Global Ophthalmology Residency Track

UK GO team at Mitad del Mundo (“Middle of the world”) monument in Ecuador

In 2017, Dr. Ana Bastos de Carvalho and Dr. Eric Higgins founded the Global Ophthalmology (GO) division in our department. The goal of this outreach effort is to develop equity in eye care, not only with global partnerships, but also throughout the Commonwealth of Kentucky.  Several of their recent efforts are highlighted here and here.

The program is now starting to focus on education and our trainees, and we are excited to announce the establishment of a global ophthalmology track that we will start offering to an interested matched applicant each year.  

Over the past decade, there has been a rise in the number of medical education training programs encouraging careers focusing on global health.  These initiatives largely developed as a response to medical school graduates interested in addressing global health inequities.  As stated in one editorial:  “Global health is not about us; it is about others.  The goal of investing in global health career pathways is to improve the health of disadvantaged populations, and it is a tangible investment in social justice, health equity, and the promise of the next generation of caring physicians.”

To help introduce our initiative – and keep this sporadic blog edgy – I’ve done a Q&A type conversation with Dr. Bastos de Carvalho.

What is “UK GO”? What’s your background and interest in global health?

The University of Kentucky Global Ophthalmology (UK GO) program was founded in 2017 by Dr. Ana Bastos de Carvalho and Dr. Eric Higgins, ophthalmologists at the UK Dept. of Ophthalmology & Visual Sciences.  Dr. Ramiro Maldonado more recently joined the program as director of Ecuador operations. Their life and work experiences have motivated them to build a program that would help improve eye care equity in Kentucky and internationally. Dr. Bastos de Carvalho has seen firsthand the impact of health inequities growing up in low- and middle-income countries, such as Brazil and Angola. The images she recalls as a child making trips to the hospital with her father, also an ophthalmologist, made an indelible impression that has lasted throughout her life. “I realized at a fairly young age that I wanted to go into medicine and do my part to bridge the gap for people who don’t have access to healthcare,” she says. As for Dr. Higgins, he believes his Appalachian roots and connections are what keep him focused on local underserved populations, while his year-long ophthalmology fellowship in Swaziland taught him the importance of cross-cultural eye care and education.  Dr. Maldonado grew up and studied medicine in Ecuador. His strong roots to his homeland steered him towards developing strong relationships with educational and medical institutions in the country, with the goal of expanding ophthalmology education and eye care delivery to the poor in Ecuador.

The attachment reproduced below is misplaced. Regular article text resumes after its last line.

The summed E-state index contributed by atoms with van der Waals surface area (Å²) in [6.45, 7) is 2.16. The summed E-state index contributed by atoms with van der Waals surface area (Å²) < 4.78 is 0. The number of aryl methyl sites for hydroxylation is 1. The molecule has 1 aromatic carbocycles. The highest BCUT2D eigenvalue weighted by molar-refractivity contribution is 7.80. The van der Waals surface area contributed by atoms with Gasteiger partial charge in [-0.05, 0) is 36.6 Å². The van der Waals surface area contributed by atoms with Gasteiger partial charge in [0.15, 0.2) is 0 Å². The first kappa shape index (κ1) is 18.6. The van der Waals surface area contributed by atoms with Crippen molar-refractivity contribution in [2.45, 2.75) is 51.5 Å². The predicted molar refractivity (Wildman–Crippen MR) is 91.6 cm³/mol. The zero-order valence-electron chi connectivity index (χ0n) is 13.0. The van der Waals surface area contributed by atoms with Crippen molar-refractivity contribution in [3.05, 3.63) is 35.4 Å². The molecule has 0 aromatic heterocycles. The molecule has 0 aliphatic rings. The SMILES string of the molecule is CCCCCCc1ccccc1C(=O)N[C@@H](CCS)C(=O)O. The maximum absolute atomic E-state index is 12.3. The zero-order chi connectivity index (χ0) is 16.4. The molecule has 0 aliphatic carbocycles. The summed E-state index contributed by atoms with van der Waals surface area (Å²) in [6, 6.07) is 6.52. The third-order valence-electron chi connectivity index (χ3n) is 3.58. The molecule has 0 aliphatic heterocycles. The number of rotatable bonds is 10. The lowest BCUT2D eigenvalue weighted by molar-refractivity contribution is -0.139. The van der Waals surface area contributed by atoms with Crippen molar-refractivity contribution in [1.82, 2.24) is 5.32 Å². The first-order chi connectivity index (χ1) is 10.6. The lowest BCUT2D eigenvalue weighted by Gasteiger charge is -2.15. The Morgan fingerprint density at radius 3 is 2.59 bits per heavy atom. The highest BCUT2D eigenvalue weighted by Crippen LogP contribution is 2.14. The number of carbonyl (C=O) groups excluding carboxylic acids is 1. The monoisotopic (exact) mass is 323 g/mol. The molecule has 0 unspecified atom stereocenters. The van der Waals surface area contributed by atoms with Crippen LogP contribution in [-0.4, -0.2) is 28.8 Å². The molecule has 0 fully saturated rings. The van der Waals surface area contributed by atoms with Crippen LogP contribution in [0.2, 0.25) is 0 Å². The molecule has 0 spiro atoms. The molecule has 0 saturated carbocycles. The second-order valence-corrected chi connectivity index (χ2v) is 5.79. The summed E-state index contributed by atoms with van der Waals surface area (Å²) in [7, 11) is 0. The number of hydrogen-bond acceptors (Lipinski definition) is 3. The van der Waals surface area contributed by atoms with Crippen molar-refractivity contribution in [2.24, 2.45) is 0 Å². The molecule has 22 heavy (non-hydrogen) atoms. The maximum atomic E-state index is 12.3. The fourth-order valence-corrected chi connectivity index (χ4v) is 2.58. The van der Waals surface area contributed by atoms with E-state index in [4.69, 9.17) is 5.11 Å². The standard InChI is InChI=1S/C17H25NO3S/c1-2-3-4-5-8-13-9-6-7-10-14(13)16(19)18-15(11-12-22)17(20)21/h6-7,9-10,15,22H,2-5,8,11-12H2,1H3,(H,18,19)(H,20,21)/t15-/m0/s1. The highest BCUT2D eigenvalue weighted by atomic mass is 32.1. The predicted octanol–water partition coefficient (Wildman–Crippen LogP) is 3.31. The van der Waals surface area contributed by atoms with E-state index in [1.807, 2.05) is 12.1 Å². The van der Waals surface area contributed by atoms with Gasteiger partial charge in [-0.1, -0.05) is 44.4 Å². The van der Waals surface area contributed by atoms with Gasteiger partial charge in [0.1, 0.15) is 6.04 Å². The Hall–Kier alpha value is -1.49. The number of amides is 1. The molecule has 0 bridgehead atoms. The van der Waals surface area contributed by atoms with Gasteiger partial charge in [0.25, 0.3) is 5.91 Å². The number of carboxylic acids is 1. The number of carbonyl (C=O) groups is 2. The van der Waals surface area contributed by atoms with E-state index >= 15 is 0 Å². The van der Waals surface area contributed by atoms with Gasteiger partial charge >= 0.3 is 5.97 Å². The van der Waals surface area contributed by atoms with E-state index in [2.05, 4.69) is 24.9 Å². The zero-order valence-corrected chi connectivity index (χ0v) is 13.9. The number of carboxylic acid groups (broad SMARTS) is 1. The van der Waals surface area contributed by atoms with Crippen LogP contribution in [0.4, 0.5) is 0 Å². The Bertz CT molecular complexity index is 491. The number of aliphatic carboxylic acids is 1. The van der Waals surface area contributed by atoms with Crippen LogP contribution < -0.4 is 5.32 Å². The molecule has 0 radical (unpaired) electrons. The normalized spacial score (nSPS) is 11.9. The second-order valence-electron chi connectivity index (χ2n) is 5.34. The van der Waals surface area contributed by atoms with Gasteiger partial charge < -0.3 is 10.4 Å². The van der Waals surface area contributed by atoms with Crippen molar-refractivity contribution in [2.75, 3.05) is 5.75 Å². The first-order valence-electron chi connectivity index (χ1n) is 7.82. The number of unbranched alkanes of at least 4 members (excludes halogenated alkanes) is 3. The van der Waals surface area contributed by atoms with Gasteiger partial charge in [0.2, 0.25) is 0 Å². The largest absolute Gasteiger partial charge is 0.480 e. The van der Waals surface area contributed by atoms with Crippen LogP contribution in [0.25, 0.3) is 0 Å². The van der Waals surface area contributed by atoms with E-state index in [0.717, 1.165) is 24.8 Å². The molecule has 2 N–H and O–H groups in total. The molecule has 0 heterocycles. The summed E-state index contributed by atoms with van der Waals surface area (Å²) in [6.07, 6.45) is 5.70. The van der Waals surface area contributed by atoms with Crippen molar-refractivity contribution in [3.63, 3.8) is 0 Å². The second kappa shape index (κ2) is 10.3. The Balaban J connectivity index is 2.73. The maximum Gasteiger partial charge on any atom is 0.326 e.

What are some GO opportunities for residents?

UK GO has established several regional and international partnerships that may provide unique learning experiences to residents interested in Global ophthalmology. Regionally, UK GO directs a large academic-based network that provides diabetic retinopathy screening services to underserved populations and serve as the platform for high-quality implementation science research.  Internationally, we have partnered with ophthalmology institutions in India, Ecuador and Haiti to build capacity in eye care in these countries. UK GO can provide our trainees with opportunities to experience global health delivery and research in different cultural and economic environments in all these systems.

What is the GO residency track?

The UK GO residency track is a structured experience that provides well-rounded education in global ophthalmology. To our knowledge we are the first ophthalmology residency in the country to offer this structured opportunity. Applicants selected to participate in the track will participate in and lead GO interventions regionally and internationally, interact with key players in global health, and complete GO scholarly projects. GO Track residents will have their international GO expenses covered and will receive a certificate at completion of the track.

What do you primarily want trainees to learn about global health care?

We hope UK GO can provide trainees with experiences that will allow cultivating a passion for reducing health disparities, cultural humility and awareness, and the tools to develop and sustain high quality symbiotic partnerships with institutions in low-resource settings.

Do you have any other resources or information for anyone interested in learning more?

We’d love to talk to anyone interested in applying to our GO residency track or in engaging in GO experiences during their training at UK. Please email us at aba253@uky.edu or ebhigg2@uky.edu or ramiro.maldonado@uky.edu for more information.

Leave a Reply

Fill in your details below or click an icon to log in:

WordPress.com Logo

You are commenting using your WordPress.com account. Log Out /  Change )

Google photo

You are commenting using your Google account. Log Out /  Change )

Twitter picture

You are commenting using your Twitter account. Log Out /  Change )

Facebook photo

You are commenting using your Facebook account. Log Out /  Change )

Connecting to %s